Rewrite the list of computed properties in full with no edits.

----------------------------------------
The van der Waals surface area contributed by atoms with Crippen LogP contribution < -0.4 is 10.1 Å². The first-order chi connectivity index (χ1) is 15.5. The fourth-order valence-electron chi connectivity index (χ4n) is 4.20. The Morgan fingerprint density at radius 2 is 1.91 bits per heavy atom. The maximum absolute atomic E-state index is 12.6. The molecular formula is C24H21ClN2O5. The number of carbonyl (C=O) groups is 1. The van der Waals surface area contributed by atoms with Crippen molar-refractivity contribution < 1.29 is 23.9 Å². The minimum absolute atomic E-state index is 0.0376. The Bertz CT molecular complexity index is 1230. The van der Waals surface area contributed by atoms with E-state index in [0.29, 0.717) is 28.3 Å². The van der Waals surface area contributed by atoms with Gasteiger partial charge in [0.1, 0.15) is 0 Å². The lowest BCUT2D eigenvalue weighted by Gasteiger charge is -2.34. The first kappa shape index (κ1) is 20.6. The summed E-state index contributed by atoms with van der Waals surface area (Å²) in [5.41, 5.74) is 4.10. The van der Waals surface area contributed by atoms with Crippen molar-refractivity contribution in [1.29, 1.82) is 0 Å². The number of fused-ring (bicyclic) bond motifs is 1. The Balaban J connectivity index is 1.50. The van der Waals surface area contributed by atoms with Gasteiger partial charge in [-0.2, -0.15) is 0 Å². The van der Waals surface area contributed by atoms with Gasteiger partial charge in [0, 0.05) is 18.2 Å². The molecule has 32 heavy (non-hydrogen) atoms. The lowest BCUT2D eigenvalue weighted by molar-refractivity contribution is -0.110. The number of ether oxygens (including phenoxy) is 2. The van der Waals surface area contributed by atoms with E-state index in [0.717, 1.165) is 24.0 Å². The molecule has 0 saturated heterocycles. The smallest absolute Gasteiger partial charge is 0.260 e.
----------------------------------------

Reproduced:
The van der Waals surface area contributed by atoms with Crippen LogP contribution < -0.4 is 10.1 Å². The first-order chi connectivity index (χ1) is 15.5. The fourth-order valence-electron chi connectivity index (χ4n) is 4.20. The Morgan fingerprint density at radius 2 is 1.91 bits per heavy atom. The maximum absolute atomic E-state index is 12.6. The molecular formula is C24H21ClN2O5. The number of carbonyl (C=O) groups is 1. The van der Waals surface area contributed by atoms with Crippen molar-refractivity contribution < 1.29 is 23.9 Å². The minimum absolute atomic E-state index is 0.0376. The Bertz CT molecular complexity index is 1230. The van der Waals surface area contributed by atoms with E-state index in [0.29, 0.717) is 28.3 Å². The van der Waals surface area contributed by atoms with Gasteiger partial charge in [0.1, 0.15) is 0 Å². The lowest BCUT2D eigenvalue weighted by Gasteiger charge is -2.34. The first kappa shape index (κ1) is 20.6. The summed E-state index contributed by atoms with van der Waals surface area (Å²) in [5.41, 5.74) is 4.10. The van der Waals surface area contributed by atoms with Crippen molar-refractivity contribution in [1.29, 1.82) is 0 Å². The number of fused-ring (bicyclic) bond motifs is 1. The Balaban J connectivity index is 1.50. The van der Waals surface area contributed by atoms with Gasteiger partial charge in [-0.2, -0.15) is 0 Å². The van der Waals surface area contributed by atoms with Gasteiger partial charge in [0, 0.05) is 18.2 Å². The molecule has 32 heavy (non-hydrogen) atoms. The lowest BCUT2D eigenvalue weighted by molar-refractivity contribution is -0.110. The number of ether oxygens (including phenoxy) is 2. The van der Waals surface area contributed by atoms with E-state index in [0.717, 1.165) is 24.0 Å². The molecule has 0 saturated heterocycles. The smallest absolute Gasteiger partial charge is 0.260 e.